Sunday, March 28, 2010

Genetically-Modified Trout: Bricks or Bouquets?

Do these genes make me look big? The modified rainbow trout boast more flesh per fish. Photograph courtesy: Terry Bradley

Once again mankind has decided to play God and tinker with the building blocks of life. This time, the victims are some very unlucky rainbow trout.

Scientists have created hundreds of mutant fish with "six-pack abs" and bulging "shoulders" by beefing them up (literally) with new genes. (These fish look like they are riddled with gigantic cancerous tumours under their skin, if you ask me.)

Obviously, these fish are not going to make it in the marketplace if good looks is any criteria. Researchers are counting on the fact that these fish will each provide approximately 15% - 20% more flesh than the average, non-tampered with trout to be a huge selling point.

Developed with fish farming in mind, the genetically-modified trout are the result of ten years of experimentation. The team that conducted this experimentation was led by Terry Bradley of the University of Rhode Island's Department of Fisheries, Animal, and Veterinary Sciences.

Twenty thousand rainbow trout eggs were injected with different types of DNA from other species. Animals that have had foreign DNA inserted into them are known as transgenic. The added DNA was intended to suppress a protein called myostatin. Myostatin suppresses muscle growth so the world isn't populated by muscle-bound Green Hulks. They got the results they were looking for in about 300 of the eggs.

Photo courtesy: Wikipedia

These transgenic trout now contain genes modelled on the myostatin-inhibiting proteins in the massive, powerfully-built Belgian Blue cattle. What makes the Belgian Blue so unique is that the amazing muscle structure gives the animal a "double-muscled" appearance. (Note the cesarean scars on the heifer. Sometimes, the intense muscling can interfere with other natural functions, such as birthing.)

Myostatin is what is what prevents all cows from looking like a Belgian Blue. Researchers are now looking at the ability to control myostatin as a possible way to reverse muscle-wasting diseases in humans.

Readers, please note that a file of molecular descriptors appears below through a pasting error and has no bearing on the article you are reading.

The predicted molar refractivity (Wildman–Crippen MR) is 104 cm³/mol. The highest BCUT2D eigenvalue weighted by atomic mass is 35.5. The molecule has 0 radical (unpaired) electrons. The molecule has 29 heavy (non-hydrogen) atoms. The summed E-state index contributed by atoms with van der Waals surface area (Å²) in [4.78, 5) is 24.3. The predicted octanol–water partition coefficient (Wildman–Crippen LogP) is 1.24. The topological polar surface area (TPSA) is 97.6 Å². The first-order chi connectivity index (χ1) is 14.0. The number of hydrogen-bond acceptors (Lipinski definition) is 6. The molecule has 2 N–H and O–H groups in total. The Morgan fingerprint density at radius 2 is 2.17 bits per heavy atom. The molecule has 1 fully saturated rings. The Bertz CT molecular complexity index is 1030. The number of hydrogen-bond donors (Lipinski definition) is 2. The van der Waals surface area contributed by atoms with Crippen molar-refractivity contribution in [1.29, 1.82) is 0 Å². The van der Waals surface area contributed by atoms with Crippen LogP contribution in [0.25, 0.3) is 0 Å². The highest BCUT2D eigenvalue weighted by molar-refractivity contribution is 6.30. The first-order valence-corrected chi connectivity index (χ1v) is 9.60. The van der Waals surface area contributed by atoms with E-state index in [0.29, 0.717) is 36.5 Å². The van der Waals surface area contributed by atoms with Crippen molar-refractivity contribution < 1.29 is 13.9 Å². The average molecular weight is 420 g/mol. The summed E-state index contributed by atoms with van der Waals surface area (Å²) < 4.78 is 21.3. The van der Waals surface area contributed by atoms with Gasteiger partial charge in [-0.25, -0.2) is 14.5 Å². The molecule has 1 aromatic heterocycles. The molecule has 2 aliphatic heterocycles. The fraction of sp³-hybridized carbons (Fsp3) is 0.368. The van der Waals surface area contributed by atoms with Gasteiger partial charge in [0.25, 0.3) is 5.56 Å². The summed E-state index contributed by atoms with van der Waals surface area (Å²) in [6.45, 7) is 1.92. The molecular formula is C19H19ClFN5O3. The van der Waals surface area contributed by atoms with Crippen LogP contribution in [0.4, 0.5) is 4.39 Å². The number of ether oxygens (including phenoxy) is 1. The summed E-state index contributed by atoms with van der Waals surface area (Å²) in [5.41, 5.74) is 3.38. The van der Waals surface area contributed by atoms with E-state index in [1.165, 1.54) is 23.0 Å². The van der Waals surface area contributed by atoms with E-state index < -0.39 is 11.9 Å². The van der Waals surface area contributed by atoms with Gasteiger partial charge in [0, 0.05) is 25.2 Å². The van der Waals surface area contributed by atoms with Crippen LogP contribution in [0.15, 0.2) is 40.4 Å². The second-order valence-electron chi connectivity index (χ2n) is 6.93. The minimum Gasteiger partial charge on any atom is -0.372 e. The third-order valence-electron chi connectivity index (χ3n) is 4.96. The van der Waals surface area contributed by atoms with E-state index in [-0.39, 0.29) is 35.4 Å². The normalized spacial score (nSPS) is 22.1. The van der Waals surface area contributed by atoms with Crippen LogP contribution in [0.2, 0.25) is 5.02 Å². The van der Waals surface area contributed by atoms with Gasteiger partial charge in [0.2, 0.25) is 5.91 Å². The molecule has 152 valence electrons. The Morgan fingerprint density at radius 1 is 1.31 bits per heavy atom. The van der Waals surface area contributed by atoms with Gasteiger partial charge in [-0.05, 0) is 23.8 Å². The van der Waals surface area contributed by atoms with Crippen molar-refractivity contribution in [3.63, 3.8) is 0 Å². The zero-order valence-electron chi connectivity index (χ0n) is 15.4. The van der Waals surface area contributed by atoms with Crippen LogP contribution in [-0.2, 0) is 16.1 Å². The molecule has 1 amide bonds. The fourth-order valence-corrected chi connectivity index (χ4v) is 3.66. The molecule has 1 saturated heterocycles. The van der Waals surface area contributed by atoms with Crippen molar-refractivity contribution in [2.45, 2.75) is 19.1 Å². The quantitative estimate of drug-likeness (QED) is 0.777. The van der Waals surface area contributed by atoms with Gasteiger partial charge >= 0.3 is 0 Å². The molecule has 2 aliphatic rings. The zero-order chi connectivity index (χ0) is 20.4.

Mutant trout (left) vs. unmodified trout. Photographs courtesy: Terry Bradle

For better or worse, this test is the first piece of evidence researchers have that myostatin inhibition has a similar effect on both fish and mammals.

"Our findings are quite stunning," Bradley said in a statement. "The results have significant implications for commercial aquaculture."

If these fish are given the green light, the modifications could mean cheaper trout for consumers as farmers could grow larger fish on the same amount of food. Sounds good on the surface (if you can get past the unhealthy, lumpy look of the fish). However, danger could loom...

Some trout with altered genes have been approved for release; but, trout with DNA added from another species have not been approved for commercial use yet, says Fredrik Sundström, zoologist with the University of Gothenburg in Sweden.

Other genetically-modified trout soon to make an appearance on a dinner plate near you have been engineered for faster growth; disease resistance; or, survival in frigid waters (the "antifreeze" gene).

Sundström, who has investigated the potential risks of transgenic trout escaping into the wild, said studies suggest not only that the fish can breed in rivers; but, are capable of passing on their lab-altered genes into the natural populations. (Read about threats to freshwater fish.)

"Under certain conditions the transgenic fish do better than the wild types; but, under other conditions we see the opposite," he added.

"If they have a lot of food, transgenic fish can use that food to a greater extent; but, if you have predators nearby they also seem to be more susceptible to predation," Sundström said.

Sundström states that he doubts that this latest transgenic trout would find enough food in the wild to support it's larger body size. (Just a minute...wasn't the whole allure of these trout that you got a bigger fish for the same amount of food?) He also states he wonders whether the bulky fish would be able to maneuver swiftly enough to escape predators. (But wasn't their larger size supposed to reduce predators?)

However, he does go on to admit that if these fish did survive in the wild, they could overturn their ecosystems by out-competing their unaltered cousins leaving them with little food and an uncertain future.

Via National Geographic

No comments: